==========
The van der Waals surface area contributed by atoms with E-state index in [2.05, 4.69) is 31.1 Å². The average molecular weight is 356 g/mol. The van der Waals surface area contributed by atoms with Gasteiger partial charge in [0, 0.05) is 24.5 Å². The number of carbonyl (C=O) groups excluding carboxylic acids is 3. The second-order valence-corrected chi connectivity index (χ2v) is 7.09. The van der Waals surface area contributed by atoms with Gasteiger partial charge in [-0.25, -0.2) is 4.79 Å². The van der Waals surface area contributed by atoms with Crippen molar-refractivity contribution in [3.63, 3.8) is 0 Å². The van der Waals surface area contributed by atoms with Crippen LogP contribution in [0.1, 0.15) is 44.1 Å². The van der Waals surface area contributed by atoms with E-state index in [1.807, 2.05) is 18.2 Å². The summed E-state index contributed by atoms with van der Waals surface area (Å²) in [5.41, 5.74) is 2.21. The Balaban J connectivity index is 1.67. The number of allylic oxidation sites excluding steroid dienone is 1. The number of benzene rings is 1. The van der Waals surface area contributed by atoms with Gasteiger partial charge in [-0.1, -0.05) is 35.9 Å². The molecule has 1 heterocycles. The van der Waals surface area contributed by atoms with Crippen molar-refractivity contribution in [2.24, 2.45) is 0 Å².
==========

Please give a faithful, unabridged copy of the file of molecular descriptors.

The van der Waals surface area contributed by atoms with E-state index in [2.05, 4.69) is 31.1 Å². The average molecular weight is 356 g/mol. The van der Waals surface area contributed by atoms with Gasteiger partial charge in [0, 0.05) is 24.5 Å². The number of carbonyl (C=O) groups excluding carboxylic acids is 3. The second-order valence-corrected chi connectivity index (χ2v) is 7.09. The van der Waals surface area contributed by atoms with Gasteiger partial charge in [-0.25, -0.2) is 4.79 Å². The van der Waals surface area contributed by atoms with Crippen molar-refractivity contribution in [3.63, 3.8) is 0 Å². The van der Waals surface area contributed by atoms with Crippen LogP contribution in [0.1, 0.15) is 44.1 Å². The van der Waals surface area contributed by atoms with E-state index in [1.807, 2.05) is 18.2 Å². The summed E-state index contributed by atoms with van der Waals surface area (Å²) in [5.41, 5.74) is 2.21. The Balaban J connectivity index is 1.67. The number of allylic oxidation sites excluding steroid dienone is 1. The number of benzene rings is 1. The van der Waals surface area contributed by atoms with Gasteiger partial charge in [-0.1, -0.05) is 35.9 Å². The molecule has 1 heterocycles. The van der Waals surface area contributed by atoms with Crippen molar-refractivity contribution in [2.24, 2.45) is 0 Å².